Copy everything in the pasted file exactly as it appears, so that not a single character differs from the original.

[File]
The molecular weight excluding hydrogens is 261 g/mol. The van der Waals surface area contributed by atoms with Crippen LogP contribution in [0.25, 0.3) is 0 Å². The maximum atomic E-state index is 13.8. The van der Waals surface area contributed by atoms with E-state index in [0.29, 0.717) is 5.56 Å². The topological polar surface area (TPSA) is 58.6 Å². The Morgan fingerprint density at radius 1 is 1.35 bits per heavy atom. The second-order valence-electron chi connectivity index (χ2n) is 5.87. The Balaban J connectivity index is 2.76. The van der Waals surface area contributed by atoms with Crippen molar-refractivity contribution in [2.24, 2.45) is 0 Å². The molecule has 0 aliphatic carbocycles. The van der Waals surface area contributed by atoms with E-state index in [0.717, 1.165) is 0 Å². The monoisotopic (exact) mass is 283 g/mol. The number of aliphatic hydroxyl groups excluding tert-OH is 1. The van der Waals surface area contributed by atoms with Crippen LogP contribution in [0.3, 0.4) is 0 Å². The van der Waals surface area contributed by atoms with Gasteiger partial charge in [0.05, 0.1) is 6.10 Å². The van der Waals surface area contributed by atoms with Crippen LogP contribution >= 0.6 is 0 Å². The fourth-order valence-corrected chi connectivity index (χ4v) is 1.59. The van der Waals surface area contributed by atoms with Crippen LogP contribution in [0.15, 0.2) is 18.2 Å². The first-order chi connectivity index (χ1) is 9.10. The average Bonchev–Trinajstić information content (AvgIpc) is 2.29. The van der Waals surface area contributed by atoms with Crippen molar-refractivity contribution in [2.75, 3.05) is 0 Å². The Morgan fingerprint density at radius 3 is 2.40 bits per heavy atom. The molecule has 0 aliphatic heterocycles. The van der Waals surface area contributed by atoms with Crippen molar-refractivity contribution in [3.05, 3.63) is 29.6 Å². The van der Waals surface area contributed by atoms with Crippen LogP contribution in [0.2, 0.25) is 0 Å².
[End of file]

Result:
The molecular weight excluding hydrogens is 261 g/mol. The van der Waals surface area contributed by atoms with Crippen LogP contribution in [0.25, 0.3) is 0 Å². The maximum atomic E-state index is 13.8. The van der Waals surface area contributed by atoms with E-state index in [0.29, 0.717) is 5.56 Å². The topological polar surface area (TPSA) is 58.6 Å². The Morgan fingerprint density at radius 1 is 1.35 bits per heavy atom. The second-order valence-electron chi connectivity index (χ2n) is 5.87. The Balaban J connectivity index is 2.76. The van der Waals surface area contributed by atoms with Crippen molar-refractivity contribution in [2.24, 2.45) is 0 Å². The molecule has 0 aliphatic carbocycles. The van der Waals surface area contributed by atoms with E-state index in [0.717, 1.165) is 0 Å². The monoisotopic (exact) mass is 283 g/mol. The number of aliphatic hydroxyl groups excluding tert-OH is 1. The van der Waals surface area contributed by atoms with Crippen LogP contribution in [0.3, 0.4) is 0 Å². The van der Waals surface area contributed by atoms with Gasteiger partial charge in [0.05, 0.1) is 6.10 Å². The van der Waals surface area contributed by atoms with Crippen LogP contribution >= 0.6 is 0 Å². The fourth-order valence-corrected chi connectivity index (χ4v) is 1.59. The van der Waals surface area contributed by atoms with Crippen LogP contribution in [0.15, 0.2) is 18.2 Å². The first-order chi connectivity index (χ1) is 9.10. The average Bonchev–Trinajstić information content (AvgIpc) is 2.29. The van der Waals surface area contributed by atoms with Crippen molar-refractivity contribution in [2.75, 3.05) is 0 Å². The Morgan fingerprint density at radius 3 is 2.40 bits per heavy atom. The molecule has 0 aliphatic heterocycles. The van der Waals surface area contributed by atoms with Crippen molar-refractivity contribution in [3.05, 3.63) is 29.6 Å². The van der Waals surface area contributed by atoms with Crippen LogP contribution in [0.2, 0.25) is 0 Å².